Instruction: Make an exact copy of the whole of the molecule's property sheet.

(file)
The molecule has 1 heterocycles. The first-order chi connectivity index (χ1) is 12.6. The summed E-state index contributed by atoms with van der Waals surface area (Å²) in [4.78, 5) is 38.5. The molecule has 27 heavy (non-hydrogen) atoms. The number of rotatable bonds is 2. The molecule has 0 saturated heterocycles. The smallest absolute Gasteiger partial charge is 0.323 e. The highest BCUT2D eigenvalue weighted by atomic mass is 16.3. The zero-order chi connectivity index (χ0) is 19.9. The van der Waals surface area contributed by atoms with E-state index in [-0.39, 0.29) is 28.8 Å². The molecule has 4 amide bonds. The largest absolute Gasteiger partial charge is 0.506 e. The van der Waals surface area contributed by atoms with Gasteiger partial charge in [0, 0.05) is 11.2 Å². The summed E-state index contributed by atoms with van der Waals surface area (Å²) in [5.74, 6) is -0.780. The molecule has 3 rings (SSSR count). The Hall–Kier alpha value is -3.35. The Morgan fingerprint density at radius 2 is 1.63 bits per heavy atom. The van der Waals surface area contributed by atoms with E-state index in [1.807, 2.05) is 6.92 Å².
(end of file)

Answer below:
The molecule has 1 heterocycles. The first-order chi connectivity index (χ1) is 12.6. The summed E-state index contributed by atoms with van der Waals surface area (Å²) in [4.78, 5) is 38.5. The molecule has 27 heavy (non-hydrogen) atoms. The number of rotatable bonds is 2. The molecule has 0 saturated heterocycles. The smallest absolute Gasteiger partial charge is 0.323 e. The highest BCUT2D eigenvalue weighted by atomic mass is 16.3. The zero-order chi connectivity index (χ0) is 19.9. The van der Waals surface area contributed by atoms with E-state index in [-0.39, 0.29) is 28.8 Å². The molecule has 4 amide bonds. The largest absolute Gasteiger partial charge is 0.506 e. The van der Waals surface area contributed by atoms with Gasteiger partial charge in [0, 0.05) is 11.2 Å². The summed E-state index contributed by atoms with van der Waals surface area (Å²) in [5.74, 6) is -0.780. The molecule has 3 rings (SSSR count). The Hall–Kier alpha value is -3.35. The Morgan fingerprint density at radius 2 is 1.63 bits per heavy atom. The van der Waals surface area contributed by atoms with E-state index in [1.807, 2.05) is 6.92 Å².